Semantic classification of lexical units. Antonyms. Classification of antonyms.

The main unit of the lexical system of a language resulting from the association of a group of sounds with a meaning is a word. This unit is used in grammatical functions characteristic of it. It is the smallest language unit which can stand alone as a complete utterance.
A word, however, can be divided into smaller sense units - morphemes. The morpheme is the smallest meaningful language unit. The morpheme consists of a class of variants, allomorphs, which are either phonologically or morphologically conditioned, e.g. please, pleasant, pleasure.
Morphemes are divided into two large groups: lexical morphemes and grammatical (functional) morphemes. Both lexical and grammatical morphemes can be free and bound. Free lexical morphemes are roots of words which express the lexical meaning of the word, they coincide with the stem of simple words. Free grammatical morphemes are function words: articles, conjunctions and prepositions ( the, with, and).
Bound lexical morphemes are affixes: prefixes (dis-), suffixes (-ish) and also blocked (unique) root morphemes (e.g. Fri-day, cran-berry). Bound grammatical morphemes are inflexions (endings), e.g. -s for the Plural of nouns, -ed for the Past Indefinite of regular verbs, -ing for the Present Participle, -er for the Comparative degree of adjectives.

Antonyms are words belonging to the same part of speech, identical in style, expressing contrary or contradictory notions.
V.N. Comissarov in his dictionary of antonyms classified them into two groups : absolute or root antonyms /»late» - «early»/ and derivational antonyms / «to please’ - «to displease»/ . Absolute antonyms have different roots and derivational antonyms have the same roots but different affixes. In most cases negative prefixes form antonyms / un-, dis-, non-/. Sometimes they are formed by means of suffixes -ful and -less.
The number of antonyms with the suffixes ful- and -less is not very large, and sometimes even if we have a word with one of these suffixes its antonym is formed not by substituting -ful by less-, e.g. «successful» -»unsuccessful», «selfless» - «selfish». The same is true about antonyms with negative prefixes, e.g. «to man» is not an antonym of the word «to unman», «to disappoint» is not an antonym of the word «to appoint».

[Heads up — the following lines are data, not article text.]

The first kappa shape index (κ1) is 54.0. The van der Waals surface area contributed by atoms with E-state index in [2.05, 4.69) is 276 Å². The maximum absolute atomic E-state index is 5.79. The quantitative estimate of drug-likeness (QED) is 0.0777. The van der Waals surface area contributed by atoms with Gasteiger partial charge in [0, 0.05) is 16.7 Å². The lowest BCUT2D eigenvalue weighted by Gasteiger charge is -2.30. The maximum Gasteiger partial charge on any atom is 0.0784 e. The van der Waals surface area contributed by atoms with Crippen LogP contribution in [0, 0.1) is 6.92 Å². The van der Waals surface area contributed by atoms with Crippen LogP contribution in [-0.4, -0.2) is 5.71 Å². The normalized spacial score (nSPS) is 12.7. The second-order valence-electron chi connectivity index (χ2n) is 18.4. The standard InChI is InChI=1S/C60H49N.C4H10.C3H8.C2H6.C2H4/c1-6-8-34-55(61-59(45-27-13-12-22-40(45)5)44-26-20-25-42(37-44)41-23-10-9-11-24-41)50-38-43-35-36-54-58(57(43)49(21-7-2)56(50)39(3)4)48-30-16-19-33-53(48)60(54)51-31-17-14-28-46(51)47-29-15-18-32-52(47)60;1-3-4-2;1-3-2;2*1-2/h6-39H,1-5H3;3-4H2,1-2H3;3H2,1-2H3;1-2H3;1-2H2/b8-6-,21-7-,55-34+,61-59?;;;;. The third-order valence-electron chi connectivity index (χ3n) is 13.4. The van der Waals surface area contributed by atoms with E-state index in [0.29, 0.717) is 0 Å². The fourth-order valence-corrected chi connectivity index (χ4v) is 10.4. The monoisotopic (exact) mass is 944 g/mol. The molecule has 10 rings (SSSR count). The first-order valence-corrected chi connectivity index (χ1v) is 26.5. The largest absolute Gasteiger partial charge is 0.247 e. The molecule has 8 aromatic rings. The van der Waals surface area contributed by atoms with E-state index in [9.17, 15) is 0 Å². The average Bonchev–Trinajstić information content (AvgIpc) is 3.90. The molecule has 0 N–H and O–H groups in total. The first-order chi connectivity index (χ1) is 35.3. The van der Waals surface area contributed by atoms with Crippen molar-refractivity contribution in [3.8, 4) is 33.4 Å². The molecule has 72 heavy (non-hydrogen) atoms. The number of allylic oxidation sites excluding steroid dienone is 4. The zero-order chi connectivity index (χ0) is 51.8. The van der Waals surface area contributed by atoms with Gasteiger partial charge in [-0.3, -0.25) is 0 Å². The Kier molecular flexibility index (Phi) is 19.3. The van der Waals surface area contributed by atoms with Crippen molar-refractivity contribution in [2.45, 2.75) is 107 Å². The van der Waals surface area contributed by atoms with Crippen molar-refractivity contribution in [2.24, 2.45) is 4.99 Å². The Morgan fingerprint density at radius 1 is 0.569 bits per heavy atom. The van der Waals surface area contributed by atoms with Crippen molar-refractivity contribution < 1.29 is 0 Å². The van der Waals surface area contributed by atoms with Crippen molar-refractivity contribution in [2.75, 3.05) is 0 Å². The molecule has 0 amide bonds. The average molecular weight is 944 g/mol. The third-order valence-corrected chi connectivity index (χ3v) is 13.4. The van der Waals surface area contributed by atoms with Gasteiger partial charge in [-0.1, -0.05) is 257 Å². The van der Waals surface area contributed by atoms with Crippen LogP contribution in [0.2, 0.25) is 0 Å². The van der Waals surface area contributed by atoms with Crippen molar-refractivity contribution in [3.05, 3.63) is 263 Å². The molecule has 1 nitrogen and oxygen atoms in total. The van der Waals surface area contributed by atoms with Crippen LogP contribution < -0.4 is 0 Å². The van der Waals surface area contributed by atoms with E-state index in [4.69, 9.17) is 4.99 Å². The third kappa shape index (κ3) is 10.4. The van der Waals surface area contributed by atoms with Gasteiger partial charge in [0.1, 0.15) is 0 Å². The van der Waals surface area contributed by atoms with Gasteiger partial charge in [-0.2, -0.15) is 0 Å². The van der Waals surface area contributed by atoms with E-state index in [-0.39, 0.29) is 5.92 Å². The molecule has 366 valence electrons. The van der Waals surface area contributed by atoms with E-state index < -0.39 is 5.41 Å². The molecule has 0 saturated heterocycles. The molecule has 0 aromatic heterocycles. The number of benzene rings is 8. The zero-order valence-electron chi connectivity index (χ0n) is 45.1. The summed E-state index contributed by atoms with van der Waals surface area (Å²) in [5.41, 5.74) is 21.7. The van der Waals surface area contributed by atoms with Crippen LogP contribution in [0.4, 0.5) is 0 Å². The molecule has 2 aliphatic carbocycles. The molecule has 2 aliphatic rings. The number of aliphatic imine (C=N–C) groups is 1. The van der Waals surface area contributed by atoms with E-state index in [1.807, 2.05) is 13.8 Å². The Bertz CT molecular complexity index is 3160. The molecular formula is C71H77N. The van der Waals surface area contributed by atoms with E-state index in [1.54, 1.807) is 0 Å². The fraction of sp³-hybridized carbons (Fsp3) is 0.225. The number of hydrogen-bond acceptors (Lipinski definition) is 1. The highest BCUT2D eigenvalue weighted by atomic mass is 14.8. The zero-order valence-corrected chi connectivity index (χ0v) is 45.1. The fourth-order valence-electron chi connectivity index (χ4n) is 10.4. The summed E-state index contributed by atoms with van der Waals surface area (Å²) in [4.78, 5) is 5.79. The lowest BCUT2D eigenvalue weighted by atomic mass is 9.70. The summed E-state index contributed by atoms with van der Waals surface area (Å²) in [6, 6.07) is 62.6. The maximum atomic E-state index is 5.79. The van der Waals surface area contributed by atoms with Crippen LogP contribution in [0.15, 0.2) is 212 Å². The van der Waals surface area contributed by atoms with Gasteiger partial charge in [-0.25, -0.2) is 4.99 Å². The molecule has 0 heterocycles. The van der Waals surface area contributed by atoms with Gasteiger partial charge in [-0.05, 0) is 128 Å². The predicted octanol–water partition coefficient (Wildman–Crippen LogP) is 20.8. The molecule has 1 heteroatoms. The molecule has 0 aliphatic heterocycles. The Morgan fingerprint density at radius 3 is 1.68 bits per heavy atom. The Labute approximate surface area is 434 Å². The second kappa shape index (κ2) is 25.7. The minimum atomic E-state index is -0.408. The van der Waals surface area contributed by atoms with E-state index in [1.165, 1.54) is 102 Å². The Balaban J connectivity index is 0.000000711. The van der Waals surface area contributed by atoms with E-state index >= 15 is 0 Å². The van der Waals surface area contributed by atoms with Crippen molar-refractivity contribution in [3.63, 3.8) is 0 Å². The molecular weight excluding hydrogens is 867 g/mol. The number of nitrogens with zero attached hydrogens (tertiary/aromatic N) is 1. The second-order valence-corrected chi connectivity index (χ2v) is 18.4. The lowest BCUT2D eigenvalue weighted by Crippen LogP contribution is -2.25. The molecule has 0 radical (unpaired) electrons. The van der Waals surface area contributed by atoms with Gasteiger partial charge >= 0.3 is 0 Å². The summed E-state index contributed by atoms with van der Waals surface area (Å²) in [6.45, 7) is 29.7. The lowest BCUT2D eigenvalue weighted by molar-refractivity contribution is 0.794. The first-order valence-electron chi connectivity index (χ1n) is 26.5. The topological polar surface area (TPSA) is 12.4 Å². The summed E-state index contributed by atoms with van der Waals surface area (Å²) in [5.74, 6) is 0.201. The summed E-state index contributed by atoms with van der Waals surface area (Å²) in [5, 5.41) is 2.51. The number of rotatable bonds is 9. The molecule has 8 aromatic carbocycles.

The difference between derivational and root antonyms is not only in their structure, but in semantics as well. Derivational antonyms express contradictory notions, one of them excludes the other, e.g. «active»- «inactive». Absolute antonyms express contrary notions. If some notions can be arranged in a group of more than two members, the most distant members of the group will be absolute antonyms, e.g. «ugly» , «plain», «good-looking», «pretty», «beautiful», the antonyms are «ugly» and «beautiful».
Leonard Lipka in the book «Outline of English Lexicology» describes different types of oppositeness, and subdivides them into three types:
a) complementary, e.g. male -female, married -single,
b) antonyms, e.g. good -bad,
c) converseness, e.g. to buy - to sell.
In his classification he describes complimentarity in the following way: the denial of the one implies the assertion of the other, and vice versa. «John is not married» implies that «John is single». The type of oppositeness is based on yes/no decision. Incompatibility only concerns pairs of lexical units.
Antonymy is the second class of oppositeness. It is distinguished from complimentarity by being based on different logical relationships. For pairs of antonyms like good/bad, big/small only the second one of the above mentioned relations of implication holds. The assertion containing one member implies the negation of the other, but not vice versa. «John is good» implies that «John is not bad», but «John is not good» does not imply that «John is bad». The negation of one term does not necessarily implies the assertion of the other.
An important linguistic difference from complementaries is that antonyms are always fully gradable, e.g. hot, warm, tepid, cold.
Converseness is mirror-image relations or functions, e.g. husband/wife, pupil/teacher, preceed/follow, above/below, before/after etc.
3. The periods in the history of English.

Scholars have divided the history of English into three main periods, representing very different stages of the language: 1. The old English period extends from the arrival of the Germanic tribes in Britain in the second half of the 5th century (the year 449) to the end of 11th century (1066 – the Norman Conquest).

2. The Middle English period lasts from the 12th century (after 1066) till 1475, the year of introduction of printing.

3. The New English period from the 16th century and up to now (early new English 15-17 centuries, i.e. to the Age of Shakespeare) and Modern New English (from 17th up to now).

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